In 1955 new talent was added to the Chess stable. Sonny Boy Williamson, a blues legend across the Mississippi Delta thanks to his King Biscuit Time radio broadcasts, joined Checker, a Chess subsidiary label. For his first recording "Don't Start Me Talkin'" Chess paired him with most of Water's band. Bo Diddley was signed in 1955 too. His first two-sided smash for Checker, the self-titled "Bo Diddley" and "I'm A Man.
But no one at Chess had the impact on the future of popular music that
Chuck Berry did. Berry accepted Water's advice regarding the advantages of working
with Leonard Chess, signing with the label in May of 1955 and his first unforgettable hit,
There were also vocal at Chess. Harvey Fuqua's the Moonglows from Louisville had a 1954 hit with "Sincerely," and The Flamingos, a Chicago quintet fronted by Nate Nelson, scored big for Checker in 1956 with their dreamy "I'll Be Home" and "A Kiss From Your Lips."
As Berry, Bo, and the vocal groups sold platters by the crates, some of the blues greats that had epitomized Chess during its early years of operation began to recede into the background. But mainstays Muddy, Sonny Boy, and Wolf hung tough, Wolf doing some of his best work during the early '60s when Dixon wrote "Back Door Man," "The Red Rooster," and "Hidden Charms" for him (the latter maniacally energized by Hubert Sumlin's elastic guitar work).
In 1960, Dixon recruited younger Chicago blues talent, signing guitarists Buddy Guy ("First Time I Met The Blues" and "Broken Hearted Blues") and Otis Rush(1960's "So Many Roads, So Many Trains")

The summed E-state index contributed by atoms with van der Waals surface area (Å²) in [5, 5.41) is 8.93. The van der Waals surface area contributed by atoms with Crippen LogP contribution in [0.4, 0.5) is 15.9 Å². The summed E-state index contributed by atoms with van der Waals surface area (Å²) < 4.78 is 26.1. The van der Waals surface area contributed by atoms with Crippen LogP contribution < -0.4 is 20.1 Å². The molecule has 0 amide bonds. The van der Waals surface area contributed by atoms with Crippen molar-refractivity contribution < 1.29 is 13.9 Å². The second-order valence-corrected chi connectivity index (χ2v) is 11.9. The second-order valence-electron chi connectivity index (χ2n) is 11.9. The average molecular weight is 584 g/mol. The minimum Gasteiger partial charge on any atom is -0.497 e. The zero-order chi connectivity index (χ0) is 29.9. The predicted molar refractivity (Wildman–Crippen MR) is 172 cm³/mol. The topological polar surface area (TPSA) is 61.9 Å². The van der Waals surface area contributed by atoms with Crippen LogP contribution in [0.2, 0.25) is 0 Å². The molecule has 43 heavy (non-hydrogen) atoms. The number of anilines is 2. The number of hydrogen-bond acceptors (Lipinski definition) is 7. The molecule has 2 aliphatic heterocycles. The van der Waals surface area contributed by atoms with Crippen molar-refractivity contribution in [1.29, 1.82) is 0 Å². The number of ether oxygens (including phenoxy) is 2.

Etta James also made her Chess debut in 1960, scoring no less than four hits for the imprint that year alone. Etta's magnificent work for Argo (and later Cadet and Chess) over the next 16 years uncovered depths of passion and pain barely hinted at on her previous waxings. She waxed the torch ballads "At Last" and "Trust In Me" (both major hits in 1961) surrounded by sumptuous strings, rocked the house with a gospel-rooted "Something's Got A Hold On Me" the next year, and set Muscle Shoals ablaze in '67 with her strutting "Tell Mama," sounding equally confident in all three diverse settings.
In addition to James had many female artists during the mid-1960s that Jan
Bradley ("Mama Didn't Lie"), Sugar Pie De Santo ("Slip-In Mules"),
("I Had A Talk With My Man"), Fontella Bass ("Rescue Me"), Jackie Ross
("Selfish One"), Jo Ann Garrett ("Stay By My Side"), Laura Lee
("Dirty Man"), and the Gems, whose precocious membership included Minnie
Riperton. Even Irma Thomas joined the Chess in 1967, recording in Muscle Shoals. protégé
Koko Taylor scored the last Chicago blues hit for Checker in 1966 with her growling
"Wang Dang Doodle."
As rhythm and blues merged with gospel influences to form the basis of soul, Chess was right on top of the trend. Little Milton Campbell who had hits with "We're Gonna Make It," "Who's Cheating Who?" and "Grits Ain't Groceries."
Along with Little Milton, were the Dells, ("There Is" and